Operator must release info to discrimination case

PENNSYLVANIA miner Consol Energy has been ordered to provide related information on its discrimination allegations as part of a lawsuit lodged by a former worker.

Donna Schmidt

According to West Virginia legal journal the West Virginia Record, Tony Clay has been granted his discovery requests related to his suit against Consol and its McElroy Coal subsidiary.

Consol Pennsylvania Coal also is a named defendant in the complaint, filed last June 21. US Magistrate James Seibert from the Northern District of West Virginia made the ruling in his favor April 25 that will give access to give separate document requests.

Clay, an African-American, claimed in his suit that he received racial slurs while working at the Marshall County operation. His discovery requests were to collect other allegations of discrimination as well as statistical employee information including race and age.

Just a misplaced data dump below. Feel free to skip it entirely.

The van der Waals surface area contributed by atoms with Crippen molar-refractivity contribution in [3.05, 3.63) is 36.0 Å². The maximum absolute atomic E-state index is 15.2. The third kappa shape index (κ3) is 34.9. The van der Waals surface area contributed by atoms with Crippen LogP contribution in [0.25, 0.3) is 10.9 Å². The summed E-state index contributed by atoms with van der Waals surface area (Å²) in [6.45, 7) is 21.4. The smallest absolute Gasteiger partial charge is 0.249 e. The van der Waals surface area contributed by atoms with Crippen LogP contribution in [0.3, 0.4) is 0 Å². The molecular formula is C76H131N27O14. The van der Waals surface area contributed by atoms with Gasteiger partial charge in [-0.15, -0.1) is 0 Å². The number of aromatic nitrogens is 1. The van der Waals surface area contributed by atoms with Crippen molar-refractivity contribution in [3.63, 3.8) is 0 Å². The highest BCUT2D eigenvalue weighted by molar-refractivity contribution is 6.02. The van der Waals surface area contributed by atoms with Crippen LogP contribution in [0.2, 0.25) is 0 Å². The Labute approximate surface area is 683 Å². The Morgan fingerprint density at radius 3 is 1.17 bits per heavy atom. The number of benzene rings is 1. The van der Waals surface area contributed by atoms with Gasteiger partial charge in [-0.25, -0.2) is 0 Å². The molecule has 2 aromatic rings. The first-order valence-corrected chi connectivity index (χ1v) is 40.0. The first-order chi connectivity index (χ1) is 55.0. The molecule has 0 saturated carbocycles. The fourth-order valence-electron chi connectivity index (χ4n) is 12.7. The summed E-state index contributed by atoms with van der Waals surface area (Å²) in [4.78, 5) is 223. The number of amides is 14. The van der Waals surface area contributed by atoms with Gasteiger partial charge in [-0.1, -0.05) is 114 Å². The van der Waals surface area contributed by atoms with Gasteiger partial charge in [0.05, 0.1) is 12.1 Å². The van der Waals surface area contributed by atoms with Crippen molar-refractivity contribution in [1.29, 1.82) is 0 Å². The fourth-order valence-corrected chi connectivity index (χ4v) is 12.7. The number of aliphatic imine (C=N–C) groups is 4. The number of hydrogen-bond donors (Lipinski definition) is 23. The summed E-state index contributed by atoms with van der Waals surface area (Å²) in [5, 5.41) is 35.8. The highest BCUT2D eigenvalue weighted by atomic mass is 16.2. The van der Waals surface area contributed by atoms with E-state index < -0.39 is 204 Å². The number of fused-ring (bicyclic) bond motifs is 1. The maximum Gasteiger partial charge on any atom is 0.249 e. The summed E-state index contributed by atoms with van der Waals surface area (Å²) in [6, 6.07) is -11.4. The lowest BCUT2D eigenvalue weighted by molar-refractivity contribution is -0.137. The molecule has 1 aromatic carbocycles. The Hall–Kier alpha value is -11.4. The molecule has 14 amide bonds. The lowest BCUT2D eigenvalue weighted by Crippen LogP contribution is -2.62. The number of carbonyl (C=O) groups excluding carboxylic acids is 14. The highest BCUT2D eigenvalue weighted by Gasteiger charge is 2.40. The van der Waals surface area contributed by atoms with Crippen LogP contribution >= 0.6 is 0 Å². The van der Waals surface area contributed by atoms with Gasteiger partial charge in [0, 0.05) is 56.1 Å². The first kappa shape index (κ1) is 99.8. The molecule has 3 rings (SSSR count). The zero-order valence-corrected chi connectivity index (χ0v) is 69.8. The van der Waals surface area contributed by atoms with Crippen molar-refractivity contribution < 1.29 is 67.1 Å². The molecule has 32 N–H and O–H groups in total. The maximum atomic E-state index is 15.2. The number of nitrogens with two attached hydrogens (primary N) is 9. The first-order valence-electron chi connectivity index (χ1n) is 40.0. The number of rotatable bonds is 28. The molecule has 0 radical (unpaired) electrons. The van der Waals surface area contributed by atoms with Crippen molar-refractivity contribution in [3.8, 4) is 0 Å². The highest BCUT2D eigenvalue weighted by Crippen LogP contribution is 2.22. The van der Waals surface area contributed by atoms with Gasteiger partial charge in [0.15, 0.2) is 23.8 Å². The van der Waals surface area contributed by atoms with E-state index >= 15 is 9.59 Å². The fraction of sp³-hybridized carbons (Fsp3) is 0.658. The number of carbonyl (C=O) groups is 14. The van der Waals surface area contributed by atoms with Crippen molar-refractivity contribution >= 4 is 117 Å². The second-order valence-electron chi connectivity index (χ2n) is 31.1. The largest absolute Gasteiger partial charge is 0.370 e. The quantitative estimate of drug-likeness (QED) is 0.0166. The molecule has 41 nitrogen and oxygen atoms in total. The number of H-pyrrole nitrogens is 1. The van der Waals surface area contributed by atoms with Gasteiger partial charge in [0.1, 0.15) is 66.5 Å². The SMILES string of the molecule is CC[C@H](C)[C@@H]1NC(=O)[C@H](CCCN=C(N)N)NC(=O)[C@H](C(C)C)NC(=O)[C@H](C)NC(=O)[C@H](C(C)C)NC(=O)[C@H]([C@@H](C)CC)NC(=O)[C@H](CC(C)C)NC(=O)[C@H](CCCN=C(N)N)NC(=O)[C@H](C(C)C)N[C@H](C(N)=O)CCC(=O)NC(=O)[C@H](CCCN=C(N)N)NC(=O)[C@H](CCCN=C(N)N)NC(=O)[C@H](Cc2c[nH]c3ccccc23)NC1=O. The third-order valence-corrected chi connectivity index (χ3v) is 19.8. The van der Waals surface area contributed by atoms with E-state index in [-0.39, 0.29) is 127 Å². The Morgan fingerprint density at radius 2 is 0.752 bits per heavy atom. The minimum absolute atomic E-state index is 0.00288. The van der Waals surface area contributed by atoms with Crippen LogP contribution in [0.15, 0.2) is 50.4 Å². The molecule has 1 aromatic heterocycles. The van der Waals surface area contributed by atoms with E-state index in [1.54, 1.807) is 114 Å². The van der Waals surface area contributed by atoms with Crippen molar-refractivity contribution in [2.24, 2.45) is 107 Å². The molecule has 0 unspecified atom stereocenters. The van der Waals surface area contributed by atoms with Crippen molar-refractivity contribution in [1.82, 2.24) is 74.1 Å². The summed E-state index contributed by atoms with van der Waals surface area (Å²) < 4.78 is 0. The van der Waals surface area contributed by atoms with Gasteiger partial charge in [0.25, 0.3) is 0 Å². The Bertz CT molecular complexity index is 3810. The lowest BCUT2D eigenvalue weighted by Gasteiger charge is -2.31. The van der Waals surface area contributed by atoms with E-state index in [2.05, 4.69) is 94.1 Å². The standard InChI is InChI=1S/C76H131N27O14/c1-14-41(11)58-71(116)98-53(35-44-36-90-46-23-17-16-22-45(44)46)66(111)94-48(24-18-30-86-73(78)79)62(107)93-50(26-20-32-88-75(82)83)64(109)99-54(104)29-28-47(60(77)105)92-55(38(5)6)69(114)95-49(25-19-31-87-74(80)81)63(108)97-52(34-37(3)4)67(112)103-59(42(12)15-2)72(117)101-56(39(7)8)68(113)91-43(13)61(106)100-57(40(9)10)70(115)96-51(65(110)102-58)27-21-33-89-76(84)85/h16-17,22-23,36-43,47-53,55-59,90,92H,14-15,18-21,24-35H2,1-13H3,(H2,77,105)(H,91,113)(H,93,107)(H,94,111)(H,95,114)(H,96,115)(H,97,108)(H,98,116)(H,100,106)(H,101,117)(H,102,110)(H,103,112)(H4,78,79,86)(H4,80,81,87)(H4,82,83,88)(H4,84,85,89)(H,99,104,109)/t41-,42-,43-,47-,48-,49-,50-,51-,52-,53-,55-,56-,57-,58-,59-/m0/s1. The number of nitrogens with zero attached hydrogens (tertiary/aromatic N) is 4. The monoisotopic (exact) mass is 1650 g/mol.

McElroy had objected to the requests, saying they were overly broad, unduly burdensome and irrelevant.

“This court, and practically every other court in the country, has decried the practice of attorneys merely regurgitating the language in Rule 26, and have held that it is completely impermissible under the Federal Rules of Civil Procedure,” Seibert said in his response.

“Accordingly, defendants are admonished for engaging in this practice,” he said, noting the court system had consistently said discovery was broader in employment discrimination claims.

“Defendants have cited several cases for their proposition that statistical evidence is irrelevant in the individual discrimination case.

“The court is not persuaded by these authorities for the proposition asserted that the information is not discoverable.”

McElroy has made a motion to dismiss the case. That August 30 filing is still pending.

The company claimed in its motion that Clay did not name the proper party as defendant and also failed to file discrimination charges against it with the Equal Opportunity Employment Commission, the Journal said.

David DelFiandra of Leech Tishman Fuscaldo & Lampl in Pittsburgh is representing the defendant and Clay’s attorney is Sandra Chapman of Casey & Chapman in Wheeling.

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